I fight boxes that seek to define. I try to stay outside "the mold." I actively work to not keep up with any Joneses. And I seek to encourage my children to be who they are, not who I think they should be.
A lot of this stems from the way I was raised growing up homeschooled with Sonlight. My mom will have to be the one to explain how she did it.
Through the years I did band and karate, AWANA and swimming. I practiced and memorized. Some things I was good at, others not so much. "You swim because you love it," was my mom's refrain, not because I was successful and could win. I never was told, encouraged, or pushed to "be better," "try harder."
So, this is what I fight in my generation of parenting: the urge to put my kids in everything so that they will have the best chance of success. The urge to panic when they appear behind in one aspect of life or school. The urge to compare.
My children are who they are. They are created in God's image; they are their own people. They have different skills than I do, and each other. As they grow they will succeed with ease at some things and likely never master other skills in life. And that is more than okay.
That does not make them behind. It doesn't make me a bad teacher. It doesn't make them failures at life or mean I've held them back from the greatness they could become. Being who they are is more than good enough.
My Chaotic and Blessed Life
I sit at the pool and listen to a mom worry about her 11 month old not walking and her fear that he is failing. To this mom I want to say, "Look at your son! He is fine. He is just taking his time. He is moving and growing and being loved and held. He will walk when he's ready."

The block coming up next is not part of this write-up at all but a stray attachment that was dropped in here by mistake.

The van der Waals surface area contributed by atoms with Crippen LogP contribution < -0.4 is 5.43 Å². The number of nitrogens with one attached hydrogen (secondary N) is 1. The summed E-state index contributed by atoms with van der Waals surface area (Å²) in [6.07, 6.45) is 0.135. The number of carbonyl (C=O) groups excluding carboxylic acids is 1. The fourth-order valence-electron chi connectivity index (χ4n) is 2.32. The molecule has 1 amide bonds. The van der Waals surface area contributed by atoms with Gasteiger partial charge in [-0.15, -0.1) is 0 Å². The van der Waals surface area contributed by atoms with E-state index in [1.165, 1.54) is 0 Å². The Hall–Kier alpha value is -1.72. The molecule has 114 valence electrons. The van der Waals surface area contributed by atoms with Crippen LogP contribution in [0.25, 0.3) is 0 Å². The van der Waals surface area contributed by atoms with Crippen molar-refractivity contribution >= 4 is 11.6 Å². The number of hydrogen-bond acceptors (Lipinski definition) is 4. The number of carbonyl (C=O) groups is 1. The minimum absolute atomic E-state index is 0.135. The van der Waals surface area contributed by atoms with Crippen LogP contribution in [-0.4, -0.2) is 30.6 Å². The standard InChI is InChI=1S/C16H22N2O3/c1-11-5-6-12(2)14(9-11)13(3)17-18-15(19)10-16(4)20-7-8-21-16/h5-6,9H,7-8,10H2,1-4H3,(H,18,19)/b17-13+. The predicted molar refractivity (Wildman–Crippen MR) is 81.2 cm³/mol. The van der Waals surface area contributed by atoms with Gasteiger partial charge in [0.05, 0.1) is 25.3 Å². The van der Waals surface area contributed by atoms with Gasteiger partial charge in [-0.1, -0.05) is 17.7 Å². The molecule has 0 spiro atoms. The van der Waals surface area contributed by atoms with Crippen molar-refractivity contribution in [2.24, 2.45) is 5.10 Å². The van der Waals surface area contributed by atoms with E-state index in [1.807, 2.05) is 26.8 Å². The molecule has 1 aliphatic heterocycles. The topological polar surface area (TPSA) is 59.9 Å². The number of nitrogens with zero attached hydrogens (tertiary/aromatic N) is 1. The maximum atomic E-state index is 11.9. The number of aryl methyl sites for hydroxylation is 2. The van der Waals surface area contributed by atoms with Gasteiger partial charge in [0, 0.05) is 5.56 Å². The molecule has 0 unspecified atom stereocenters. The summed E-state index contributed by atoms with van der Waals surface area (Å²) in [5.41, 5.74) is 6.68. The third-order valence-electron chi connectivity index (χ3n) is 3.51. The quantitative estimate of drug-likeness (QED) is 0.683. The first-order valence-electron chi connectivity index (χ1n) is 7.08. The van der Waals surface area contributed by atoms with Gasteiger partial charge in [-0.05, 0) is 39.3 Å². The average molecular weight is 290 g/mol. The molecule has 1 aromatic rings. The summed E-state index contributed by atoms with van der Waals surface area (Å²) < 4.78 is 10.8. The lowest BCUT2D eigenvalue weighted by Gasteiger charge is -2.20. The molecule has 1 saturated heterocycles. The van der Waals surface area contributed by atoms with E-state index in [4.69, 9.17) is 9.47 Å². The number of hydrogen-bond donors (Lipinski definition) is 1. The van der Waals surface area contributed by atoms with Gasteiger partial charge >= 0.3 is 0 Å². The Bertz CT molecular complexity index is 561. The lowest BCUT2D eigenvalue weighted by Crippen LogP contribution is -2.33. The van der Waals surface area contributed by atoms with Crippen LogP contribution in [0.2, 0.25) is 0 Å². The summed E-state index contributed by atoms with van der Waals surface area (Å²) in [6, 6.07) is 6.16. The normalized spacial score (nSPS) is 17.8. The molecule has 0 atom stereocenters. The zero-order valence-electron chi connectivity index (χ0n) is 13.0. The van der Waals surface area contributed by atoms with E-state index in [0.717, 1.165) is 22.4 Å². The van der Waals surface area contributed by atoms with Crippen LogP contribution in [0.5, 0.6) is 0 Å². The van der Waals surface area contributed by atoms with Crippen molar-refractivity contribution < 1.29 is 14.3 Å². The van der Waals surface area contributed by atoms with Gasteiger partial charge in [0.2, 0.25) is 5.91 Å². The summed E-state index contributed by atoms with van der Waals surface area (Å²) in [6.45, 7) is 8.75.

I compliment a mom about how cute her 2 year old daughter's voice is when she says big words and hear a smug, "Yes, she's very advanced." To this mom I want to say, "This was not a comparison! This is not a critique of every other 2 year old! Your daughter is cute; enjoy that, but that doesn't mean every other 2 year old saying 'jjs' or 'tomputer' is somehow less."
I want to combat our society that pits our children against one another -- that has standards and tests and rankings for every stage, and event, and thing our children do. Teach them as we go, yes. Have them "win" at walking, and talking, and color recognition, and ballet, and math, and reading level ... no.
My children are more than good enough. The education I'm giving them is more than good enough. Their childhood -- the love they are getting, the experience (albeit lots of playing) -- is more than good enough.
They will be great in their own right because they are who they are, not because I've forced them.
Until next time,
P.S. Speaking of children, we've added our 4th! Our first son, Jackson. He came by scheduled c-section and was our first with no complications. As his name means, God certainly has been gracious. Thank you all for your prayers. We are loving this season.